I also experience transcendence in the form of what I am going to call the “generative power,” the opening up of my psyche to new perceptions, insights, and even a new way of informing those perceptions and insights through language and imagination.
There are many in the AA program who would attribute these transcendent, generative-power moments to an anthropomorphic God infusing me with some kind of new intimacy just because I chose a program of sobriety to get on with my life.
Grace Versus the Divine Core Within
In this sense, traditionalists portray psychic changes as a form of God-given “grace.” Grace, however, is a word that refers to a “gift from God” to the “unworthy.” Within this grace model, God is a supernatural gift-giver arbitrarily dispensing motivational responses strong enough to “overcome” all obstacles, including addiction, alcoholism, resentments, fear, and, of course, all the other Seven Deadly Sins.
Within this model, of course, we are all “unworthy”–a concept constantly reaffirmed with expressions like “Lord, I am not worthy” and “Of myself, I am nothing.” And being undeserving, Christian traditionalists continue to defer to the arbitrariness of a God who may or may not choose to inculcate positive motivational responses into humans’ behaviors, responses that will overcome, either immediately, or in the long run, our many flaws.
That grace-giving model, of course, I do not accept. For I believe that, except for the few who come into this world with pathological circuity, we are all born with a divinity-within core of generativity, spontaneity, and positive instinctive emotional responses, the aspects of our psyches that allow us to open up to the world in very transcendent, spiritual ways—the divinity-within, if you will.
Over time, many, if not most of us, have that generative core covered over with societal demands, manufactured social roles, and all forms of addictions and obsessions—the negative realities that manage to suffocate the innocent core we came into the world with when we were born.
So, if there is no exterior God responsible for my connecting to the world on an intimate level, how do I discover the lost core of my innocense, intuitiveness, spontaneity what can be the cause for my evolving internalizations of all kinds of generative emotions?
Surrender, Self-Examination, Service: A Path to Transcendence
Well, I believe, that practicing some kind of recovery program to train ourselves into being an internal part of our worlds is a good way to start. The program I have chosen is AA. It is one that, through surrender, self-examination, service, connecting with people who have an honest program themselves, and through serene moments away from the frantic rush of my daily life, I believe it is possible to experience transcendent moments, moments that would have been frozen out of my life with booze.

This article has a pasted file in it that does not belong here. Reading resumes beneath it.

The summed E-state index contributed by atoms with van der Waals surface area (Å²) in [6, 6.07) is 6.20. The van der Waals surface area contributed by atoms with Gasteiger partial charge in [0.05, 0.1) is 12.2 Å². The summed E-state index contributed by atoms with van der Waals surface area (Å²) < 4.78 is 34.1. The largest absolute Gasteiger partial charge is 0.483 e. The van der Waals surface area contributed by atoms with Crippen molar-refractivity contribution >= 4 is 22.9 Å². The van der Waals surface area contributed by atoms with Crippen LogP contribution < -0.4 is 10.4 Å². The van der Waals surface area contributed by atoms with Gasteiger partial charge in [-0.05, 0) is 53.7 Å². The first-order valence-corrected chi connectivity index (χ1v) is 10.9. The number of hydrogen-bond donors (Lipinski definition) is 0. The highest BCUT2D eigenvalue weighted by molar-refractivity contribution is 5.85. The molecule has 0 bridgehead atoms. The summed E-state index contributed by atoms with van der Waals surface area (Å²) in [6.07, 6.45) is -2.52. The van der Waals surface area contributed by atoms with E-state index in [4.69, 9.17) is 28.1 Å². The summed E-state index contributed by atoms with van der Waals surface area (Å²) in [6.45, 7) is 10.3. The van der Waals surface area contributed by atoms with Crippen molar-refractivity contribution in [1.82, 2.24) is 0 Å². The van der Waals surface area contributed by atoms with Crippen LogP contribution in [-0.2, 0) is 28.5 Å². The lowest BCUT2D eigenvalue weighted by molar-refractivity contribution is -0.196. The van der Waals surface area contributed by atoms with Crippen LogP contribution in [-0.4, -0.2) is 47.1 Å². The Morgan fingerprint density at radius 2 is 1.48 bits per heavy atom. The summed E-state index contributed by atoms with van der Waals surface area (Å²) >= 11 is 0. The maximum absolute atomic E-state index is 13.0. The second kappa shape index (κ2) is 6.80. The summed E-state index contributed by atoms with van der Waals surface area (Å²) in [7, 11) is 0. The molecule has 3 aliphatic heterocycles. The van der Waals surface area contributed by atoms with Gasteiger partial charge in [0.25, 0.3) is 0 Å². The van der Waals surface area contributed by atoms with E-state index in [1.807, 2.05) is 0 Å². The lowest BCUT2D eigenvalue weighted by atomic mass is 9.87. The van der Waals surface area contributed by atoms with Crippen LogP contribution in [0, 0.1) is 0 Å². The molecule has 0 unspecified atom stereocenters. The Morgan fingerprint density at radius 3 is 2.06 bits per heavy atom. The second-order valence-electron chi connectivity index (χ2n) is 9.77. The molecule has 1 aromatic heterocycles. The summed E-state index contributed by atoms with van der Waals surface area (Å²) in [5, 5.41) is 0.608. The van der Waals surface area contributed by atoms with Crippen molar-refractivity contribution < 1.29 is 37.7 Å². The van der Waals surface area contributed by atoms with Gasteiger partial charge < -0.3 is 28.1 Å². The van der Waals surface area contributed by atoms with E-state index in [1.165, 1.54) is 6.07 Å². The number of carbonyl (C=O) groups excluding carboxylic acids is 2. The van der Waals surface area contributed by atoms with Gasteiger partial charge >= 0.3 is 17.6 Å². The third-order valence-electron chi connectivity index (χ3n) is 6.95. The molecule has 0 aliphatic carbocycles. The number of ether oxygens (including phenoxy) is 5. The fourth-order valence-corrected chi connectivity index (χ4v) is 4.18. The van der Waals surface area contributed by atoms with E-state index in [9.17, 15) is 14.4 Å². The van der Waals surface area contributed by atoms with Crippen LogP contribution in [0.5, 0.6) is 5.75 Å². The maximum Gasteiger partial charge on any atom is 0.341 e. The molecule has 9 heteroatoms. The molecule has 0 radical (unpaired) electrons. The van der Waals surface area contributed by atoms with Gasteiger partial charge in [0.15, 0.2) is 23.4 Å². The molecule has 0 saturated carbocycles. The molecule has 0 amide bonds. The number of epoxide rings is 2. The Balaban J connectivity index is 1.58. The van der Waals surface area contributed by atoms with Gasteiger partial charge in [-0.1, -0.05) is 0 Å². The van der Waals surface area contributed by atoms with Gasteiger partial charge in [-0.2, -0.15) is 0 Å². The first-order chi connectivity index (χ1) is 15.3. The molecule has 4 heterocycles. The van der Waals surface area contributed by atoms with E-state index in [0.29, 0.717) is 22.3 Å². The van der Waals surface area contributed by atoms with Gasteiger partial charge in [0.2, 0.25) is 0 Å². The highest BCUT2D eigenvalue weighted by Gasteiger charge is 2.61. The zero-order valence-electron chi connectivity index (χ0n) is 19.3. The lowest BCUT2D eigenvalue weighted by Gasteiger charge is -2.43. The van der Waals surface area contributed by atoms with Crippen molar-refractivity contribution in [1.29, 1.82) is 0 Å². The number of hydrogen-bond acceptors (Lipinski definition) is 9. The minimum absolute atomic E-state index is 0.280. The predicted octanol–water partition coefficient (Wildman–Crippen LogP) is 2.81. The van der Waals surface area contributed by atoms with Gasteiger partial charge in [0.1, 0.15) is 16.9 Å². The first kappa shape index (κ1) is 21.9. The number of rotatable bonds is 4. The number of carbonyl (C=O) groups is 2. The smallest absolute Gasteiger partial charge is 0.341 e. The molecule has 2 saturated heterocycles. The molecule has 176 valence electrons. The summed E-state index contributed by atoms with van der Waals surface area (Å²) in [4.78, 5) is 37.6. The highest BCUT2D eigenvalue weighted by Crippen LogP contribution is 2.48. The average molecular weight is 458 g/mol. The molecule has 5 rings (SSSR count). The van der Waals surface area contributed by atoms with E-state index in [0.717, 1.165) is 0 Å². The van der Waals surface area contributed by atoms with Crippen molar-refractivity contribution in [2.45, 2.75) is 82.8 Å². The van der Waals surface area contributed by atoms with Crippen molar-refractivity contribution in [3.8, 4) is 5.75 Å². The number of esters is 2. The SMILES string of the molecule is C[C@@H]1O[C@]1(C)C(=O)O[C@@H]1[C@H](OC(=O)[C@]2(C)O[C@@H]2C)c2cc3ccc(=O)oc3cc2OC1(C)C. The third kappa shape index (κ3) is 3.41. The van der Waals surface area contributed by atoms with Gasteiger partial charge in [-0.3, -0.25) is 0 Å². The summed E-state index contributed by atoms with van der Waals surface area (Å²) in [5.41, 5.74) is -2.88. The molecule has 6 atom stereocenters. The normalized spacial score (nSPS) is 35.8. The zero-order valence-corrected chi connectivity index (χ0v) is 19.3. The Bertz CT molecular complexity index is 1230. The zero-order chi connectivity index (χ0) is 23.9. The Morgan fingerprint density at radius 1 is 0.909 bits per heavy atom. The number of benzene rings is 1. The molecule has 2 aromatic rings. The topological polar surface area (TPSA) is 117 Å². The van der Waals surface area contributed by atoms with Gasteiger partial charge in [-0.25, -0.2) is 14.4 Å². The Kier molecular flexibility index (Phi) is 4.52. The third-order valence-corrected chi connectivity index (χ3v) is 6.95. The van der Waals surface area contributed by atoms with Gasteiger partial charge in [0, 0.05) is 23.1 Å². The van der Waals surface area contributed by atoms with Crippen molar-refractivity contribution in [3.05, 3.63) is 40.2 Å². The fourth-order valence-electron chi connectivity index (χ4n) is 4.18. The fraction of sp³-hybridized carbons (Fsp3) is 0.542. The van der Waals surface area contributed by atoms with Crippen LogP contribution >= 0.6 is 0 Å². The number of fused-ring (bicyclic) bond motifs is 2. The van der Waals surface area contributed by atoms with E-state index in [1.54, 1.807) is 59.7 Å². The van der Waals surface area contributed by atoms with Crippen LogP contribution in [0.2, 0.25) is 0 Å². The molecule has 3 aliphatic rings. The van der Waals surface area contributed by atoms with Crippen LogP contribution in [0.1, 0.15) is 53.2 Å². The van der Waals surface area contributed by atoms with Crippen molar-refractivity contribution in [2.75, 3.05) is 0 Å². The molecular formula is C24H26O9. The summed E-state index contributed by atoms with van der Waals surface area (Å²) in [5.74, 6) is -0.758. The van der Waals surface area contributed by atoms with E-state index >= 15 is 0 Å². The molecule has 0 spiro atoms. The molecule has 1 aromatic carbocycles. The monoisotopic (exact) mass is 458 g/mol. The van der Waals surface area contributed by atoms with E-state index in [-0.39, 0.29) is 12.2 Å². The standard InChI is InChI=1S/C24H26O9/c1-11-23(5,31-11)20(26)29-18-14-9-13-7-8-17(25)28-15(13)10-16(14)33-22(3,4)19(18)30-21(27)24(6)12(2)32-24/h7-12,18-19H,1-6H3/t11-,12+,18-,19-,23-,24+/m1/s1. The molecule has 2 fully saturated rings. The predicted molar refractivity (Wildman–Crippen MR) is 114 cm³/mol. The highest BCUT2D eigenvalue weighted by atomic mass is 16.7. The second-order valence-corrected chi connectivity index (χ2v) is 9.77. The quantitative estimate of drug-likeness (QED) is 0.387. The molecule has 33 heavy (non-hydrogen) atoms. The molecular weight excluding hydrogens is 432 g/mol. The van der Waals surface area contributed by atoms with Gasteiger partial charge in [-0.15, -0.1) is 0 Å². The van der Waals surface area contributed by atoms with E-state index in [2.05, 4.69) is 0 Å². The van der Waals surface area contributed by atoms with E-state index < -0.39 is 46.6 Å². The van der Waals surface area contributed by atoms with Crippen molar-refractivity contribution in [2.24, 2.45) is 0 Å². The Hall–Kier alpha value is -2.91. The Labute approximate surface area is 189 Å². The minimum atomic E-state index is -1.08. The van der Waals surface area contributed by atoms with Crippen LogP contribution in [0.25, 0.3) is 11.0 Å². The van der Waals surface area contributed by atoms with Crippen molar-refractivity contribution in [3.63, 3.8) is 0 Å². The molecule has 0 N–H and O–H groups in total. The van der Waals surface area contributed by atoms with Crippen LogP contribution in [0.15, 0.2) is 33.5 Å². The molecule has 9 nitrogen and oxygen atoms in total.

Over my many years in the program, I have discovered that God, for me, is not an Übermensch. God is not a person. God does not have a race, ethnicity, or sexuality. God does not wear a crown or sport a manicured beard. God is not an invisible divine force guiding or changing me through any gift of “grace.” God does not take responsibility for me as a hovering force watching and judging my every action or thought. And God is not the Grand Overseer of infinity. Nor does God require venues of eternal reward and punishment.
But the “God of my understanding” is the Grand Reality of transcendence, taking me out of myself while, at the same time, engaging me, in a very transformative way, to the generative realities of love, grief, and joy, among other internalized reactions.
These reactions were denied me in my alcoholic-driven chronic depressions. They were the dark states preventing me from any kind of emotional surrender and transparency. In my active alcoholism, my depressive psyche was the hidden hand inside the glove of confidence and stability that everyone saw on the surface of my life.
Once I began to get sober and once I surrendered to honest self-examination and service, among the other steps of the AA program, I began to open up and to discover my own internalized moments of transcendence that are all the reifications of the “God of my understanding.”
Steps two, three, six, seven, and eleven—the God steps I call them—became much easier for me, over time, because I “came to believe” in the power of a transcendence that actively changed my life.
That belief is not a dogma that has been handed down to me. It is not embodied in a table of Commandments. And it is not determined by a church hierarchy.
It is a belief in the Higher Power of transcendence that comes from the experience of surrender. I rest my case.